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JOHANNESBURG — South Africa is not only falling behind the rest of the world, but also behind several African countries. The latest WEF Global Competitiveness Report paints a damning picture of South Africa, which has dropped a mammoth 14 places to find itself ranked 61 out of 137 countries in the world. This is the lowest ranking for South Africa since the WEF started measuring competitiveness in 2007. What will hurt even more is that Rwanda is now ranked higher than South Africa. It’s a sad indictment on infrastructure-rich South Africa that a ‘friendly dictatorship’ like Rwanda now ranks ahead of the country. For many years already, Mauritius has already been Africa’s most competitive country. The gap between Mauritius and South Africa is now becoming ever wider – the only hope for South Africa is wholesale political change. – Gareth van Zyl
WEF press release highlights:
The Global view:
– Is the global financial system at risk to another external shock? At a time when new sources of vulnerability to the financial system are manifest, GCR data suggests banks are less sound than they were before the Crisis and in some parts of the world is declining further.
– Economies that have been able to combine labour market flexibility with robust protection of workers rights have been more successful at achieving higher employment and lower inequality
– Productivity paradox? According to GCI data, improvements in innovation are often failing to have wider impact due to slower progress in technological readiness which enables the widespread adoption of innovation across the economy and society.
The South Africa view:
– South Africa remains one of Sub-Saharan Africa’s most competitive economy although its standing is diminished. At a time when competitiveness appears to be stalling across the region (only Ethiopia, Senegal, Tanzania and Uganda have managed to improve performance consecutively for five years since 2010), South Africa itself drops 14 places to 61. This is its lowest ranking since we began using our current methodology in 2007 (its highest being 44 in 2007)
– South Africa’s decline in 2017 is almost across the board (it improves slightly in labour market efficiency and infrastructure) but three pillars stand out: Its Institutions ranking falls 36 places to 76; Financial Market Development falls 33 places to 44 and Good Market Efficiency drops 26 places to 54.
Press release from Brand South Africa:
2017-2018 WEF Global Competitiveness Index (GCI) results – a wake-up call to South Africa
Brand South Africa today noted with concern South Africa’s declined performance in the 2017-2018 World Economic Forum Global Competitiveness Index (WEF GCI). South Africa now ranks 61 out of 137 economies assessed in the annual survey.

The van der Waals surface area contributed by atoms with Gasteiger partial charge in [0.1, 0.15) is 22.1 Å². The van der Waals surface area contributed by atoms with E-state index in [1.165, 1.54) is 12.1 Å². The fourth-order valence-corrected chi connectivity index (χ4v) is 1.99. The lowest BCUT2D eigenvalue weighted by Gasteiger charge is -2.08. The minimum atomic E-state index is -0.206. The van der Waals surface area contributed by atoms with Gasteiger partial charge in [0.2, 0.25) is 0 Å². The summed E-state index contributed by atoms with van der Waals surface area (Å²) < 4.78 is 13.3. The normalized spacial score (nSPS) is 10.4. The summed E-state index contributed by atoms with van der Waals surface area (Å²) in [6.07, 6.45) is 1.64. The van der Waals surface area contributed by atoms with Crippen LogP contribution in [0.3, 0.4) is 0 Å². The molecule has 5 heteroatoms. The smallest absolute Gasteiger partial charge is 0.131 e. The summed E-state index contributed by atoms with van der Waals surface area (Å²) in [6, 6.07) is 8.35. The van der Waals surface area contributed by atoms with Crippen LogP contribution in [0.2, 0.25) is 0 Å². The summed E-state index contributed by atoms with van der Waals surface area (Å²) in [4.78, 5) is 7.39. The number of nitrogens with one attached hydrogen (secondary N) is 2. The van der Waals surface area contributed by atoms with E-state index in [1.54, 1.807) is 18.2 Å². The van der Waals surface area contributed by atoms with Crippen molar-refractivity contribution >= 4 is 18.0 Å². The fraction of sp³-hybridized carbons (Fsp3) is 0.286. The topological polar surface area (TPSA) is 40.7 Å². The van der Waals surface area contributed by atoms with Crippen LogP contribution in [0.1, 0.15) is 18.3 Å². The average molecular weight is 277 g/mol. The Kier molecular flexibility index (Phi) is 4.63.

This is a regression of 14 positions from the 2016-2017 WEF GCI results. Following on two years where the country made strong progress in the global competitiveness rankings, this year’s results is a wake-up call to the nation.
Speaking about the results, Brand South Africa’s CEO Dr Kingsley Makhubela said according to this WEF report, ‘South Africa’s declined competitiveness profile can be attributed to low GDP growth forecasts at just 1.0 percent in 2017 and 1.2 percent in 2018 – hit by persistently low international demand for its commodities’.
“It is also concerning that the financial sector has been affected by uncertainty as can be seen in the dramatic drop in performance in this indicator, while historically low levels of business confidence have now clearly impacted on the competitiveness profile of the Nation Brand. We note decreasing competitiveness in Institutions, Macro-economic environment, Goods and market efficiency, and Financial market development. Meaning that both government and the private sector should take heed of the deteriorating competitiveness indicators.”
“While we note the over-all drop in competitiveness of the South African economy, the country improved on Labour market efficiency by four positions (93/137), Infrastructure improved with three positions (61/137), and Health & Primary education with two positions (121/137).
“This means that all is not lost, however, as a nation there are several lessons to take from the WEF report indicators. As an open and transparent democratic system, leaders and public officials have to work much harder on maintaining high ethical standards in their conduct especially as it pertains to the fight against corruption and wastefulness in the public sector. Having said that, the private sector – especially in the financial sector, should pay attention to the drop in performance in the sector’s competitiveness,” said Dr Makhubela.
It is important to note that the executive opinion survey sample had drastically increased between 2016 and 2017 from 44 to 170 respectively. This means that a completely new sample informed the opinion survey conducted for the 2017 index. WEF notes that the year-on-year change in the sample constitutes a structural break in how the results are reflected. Additionally, unlike previous years, the South African Opinion Survey was solely conducted online.
“Brand South Africa will share with stakeholders a much more detailed analysis of the findings and will be working with stakeholders to establish focused efforts and implement measures that address the challenges documented in the WEF report,” concluded Dr Makhubela.